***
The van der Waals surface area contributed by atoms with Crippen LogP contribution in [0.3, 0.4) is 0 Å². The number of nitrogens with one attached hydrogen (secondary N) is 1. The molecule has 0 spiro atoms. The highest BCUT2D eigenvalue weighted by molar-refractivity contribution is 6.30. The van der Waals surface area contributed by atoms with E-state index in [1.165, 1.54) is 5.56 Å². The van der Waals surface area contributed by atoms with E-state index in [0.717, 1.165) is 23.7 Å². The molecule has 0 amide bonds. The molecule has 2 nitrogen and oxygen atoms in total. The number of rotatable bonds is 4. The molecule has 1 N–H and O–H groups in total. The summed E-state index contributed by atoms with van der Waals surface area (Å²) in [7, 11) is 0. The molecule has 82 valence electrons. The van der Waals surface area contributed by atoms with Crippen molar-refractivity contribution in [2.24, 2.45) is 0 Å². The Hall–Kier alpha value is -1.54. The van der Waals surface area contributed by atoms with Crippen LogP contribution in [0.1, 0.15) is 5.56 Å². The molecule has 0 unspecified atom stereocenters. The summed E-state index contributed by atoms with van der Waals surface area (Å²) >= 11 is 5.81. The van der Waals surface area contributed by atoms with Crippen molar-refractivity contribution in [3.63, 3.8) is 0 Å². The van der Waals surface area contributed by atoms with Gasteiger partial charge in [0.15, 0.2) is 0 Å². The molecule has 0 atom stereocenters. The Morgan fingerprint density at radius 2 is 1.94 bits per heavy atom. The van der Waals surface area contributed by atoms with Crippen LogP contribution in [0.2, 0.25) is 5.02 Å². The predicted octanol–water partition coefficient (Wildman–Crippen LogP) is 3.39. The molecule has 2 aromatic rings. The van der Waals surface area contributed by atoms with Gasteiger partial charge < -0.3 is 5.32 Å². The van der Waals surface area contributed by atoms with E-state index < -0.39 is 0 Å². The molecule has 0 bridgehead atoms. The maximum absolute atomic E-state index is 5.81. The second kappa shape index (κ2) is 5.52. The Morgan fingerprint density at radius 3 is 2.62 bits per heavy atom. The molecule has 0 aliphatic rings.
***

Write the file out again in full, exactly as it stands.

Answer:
The van der Waals surface area contributed by atoms with Crippen LogP contribution in [0.3, 0.4) is 0 Å². The number of nitrogens with one attached hydrogen (secondary N) is 1. The molecule has 0 spiro atoms. The highest BCUT2D eigenvalue weighted by molar-refractivity contribution is 6.30. The van der Waals surface area contributed by atoms with E-state index in [1.165, 1.54) is 5.56 Å². The van der Waals surface area contributed by atoms with E-state index in [0.717, 1.165) is 23.7 Å². The molecule has 0 amide bonds. The molecule has 2 nitrogen and oxygen atoms in total. The number of rotatable bonds is 4. The molecule has 1 N–H and O–H groups in total. The summed E-state index contributed by atoms with van der Waals surface area (Å²) in [7, 11) is 0. The molecule has 82 valence electrons. The van der Waals surface area contributed by atoms with Crippen molar-refractivity contribution in [2.24, 2.45) is 0 Å². The Hall–Kier alpha value is -1.54. The van der Waals surface area contributed by atoms with Crippen LogP contribution in [0.1, 0.15) is 5.56 Å². The molecule has 0 unspecified atom stereocenters. The summed E-state index contributed by atoms with van der Waals surface area (Å²) >= 11 is 5.81. The van der Waals surface area contributed by atoms with Crippen molar-refractivity contribution in [3.63, 3.8) is 0 Å². The van der Waals surface area contributed by atoms with Gasteiger partial charge in [0.15, 0.2) is 0 Å². The molecule has 0 atom stereocenters. The Morgan fingerprint density at radius 2 is 1.94 bits per heavy atom. The van der Waals surface area contributed by atoms with Crippen LogP contribution in [0.2, 0.25) is 5.02 Å². The predicted octanol–water partition coefficient (Wildman–Crippen LogP) is 3.39. The molecule has 2 aromatic rings. The van der Waals surface area contributed by atoms with Gasteiger partial charge < -0.3 is 5.32 Å². The van der Waals surface area contributed by atoms with E-state index < -0.39 is 0 Å². The molecule has 0 bridgehead atoms. The maximum absolute atomic E-state index is 5.81. The second kappa shape index (κ2) is 5.52. The Morgan fingerprint density at radius 3 is 2.62 bits per heavy atom. The molecule has 0 aliphatic rings.